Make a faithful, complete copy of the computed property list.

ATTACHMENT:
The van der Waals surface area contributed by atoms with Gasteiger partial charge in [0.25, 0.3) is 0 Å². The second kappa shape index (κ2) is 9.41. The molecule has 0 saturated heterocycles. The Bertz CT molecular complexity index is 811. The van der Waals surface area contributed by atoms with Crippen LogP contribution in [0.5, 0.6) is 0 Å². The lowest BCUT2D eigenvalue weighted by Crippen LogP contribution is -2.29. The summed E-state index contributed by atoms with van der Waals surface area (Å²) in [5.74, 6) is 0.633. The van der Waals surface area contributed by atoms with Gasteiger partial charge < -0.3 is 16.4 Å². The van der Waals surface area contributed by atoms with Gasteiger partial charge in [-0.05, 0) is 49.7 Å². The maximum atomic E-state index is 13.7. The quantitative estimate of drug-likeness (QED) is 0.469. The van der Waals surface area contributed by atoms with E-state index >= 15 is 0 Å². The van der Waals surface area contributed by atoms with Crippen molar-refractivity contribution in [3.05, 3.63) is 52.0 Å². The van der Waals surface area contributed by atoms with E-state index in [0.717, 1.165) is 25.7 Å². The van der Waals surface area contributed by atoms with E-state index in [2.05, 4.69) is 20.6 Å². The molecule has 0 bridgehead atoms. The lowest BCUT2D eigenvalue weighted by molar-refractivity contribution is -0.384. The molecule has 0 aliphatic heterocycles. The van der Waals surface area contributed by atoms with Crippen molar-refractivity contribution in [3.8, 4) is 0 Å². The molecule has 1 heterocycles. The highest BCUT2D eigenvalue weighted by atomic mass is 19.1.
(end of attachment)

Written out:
The van der Waals surface area contributed by atoms with Gasteiger partial charge in [0.25, 0.3) is 0 Å². The second kappa shape index (κ2) is 9.41. The molecule has 0 saturated heterocycles. The Bertz CT molecular complexity index is 811. The van der Waals surface area contributed by atoms with Crippen LogP contribution in [0.5, 0.6) is 0 Å². The lowest BCUT2D eigenvalue weighted by Crippen LogP contribution is -2.29. The summed E-state index contributed by atoms with van der Waals surface area (Å²) in [5.74, 6) is 0.633. The van der Waals surface area contributed by atoms with Gasteiger partial charge < -0.3 is 16.4 Å². The van der Waals surface area contributed by atoms with Gasteiger partial charge in [-0.05, 0) is 49.7 Å². The maximum atomic E-state index is 13.7. The quantitative estimate of drug-likeness (QED) is 0.469. The van der Waals surface area contributed by atoms with E-state index >= 15 is 0 Å². The van der Waals surface area contributed by atoms with Crippen molar-refractivity contribution in [3.05, 3.63) is 52.0 Å². The van der Waals surface area contributed by atoms with E-state index in [0.717, 1.165) is 25.7 Å². The van der Waals surface area contributed by atoms with E-state index in [2.05, 4.69) is 20.6 Å². The molecule has 0 bridgehead atoms. The lowest BCUT2D eigenvalue weighted by molar-refractivity contribution is -0.384. The molecule has 0 aliphatic heterocycles. The van der Waals surface area contributed by atoms with Crippen molar-refractivity contribution in [3.8, 4) is 0 Å². The molecule has 1 heterocycles. The highest BCUT2D eigenvalue weighted by atomic mass is 19.1.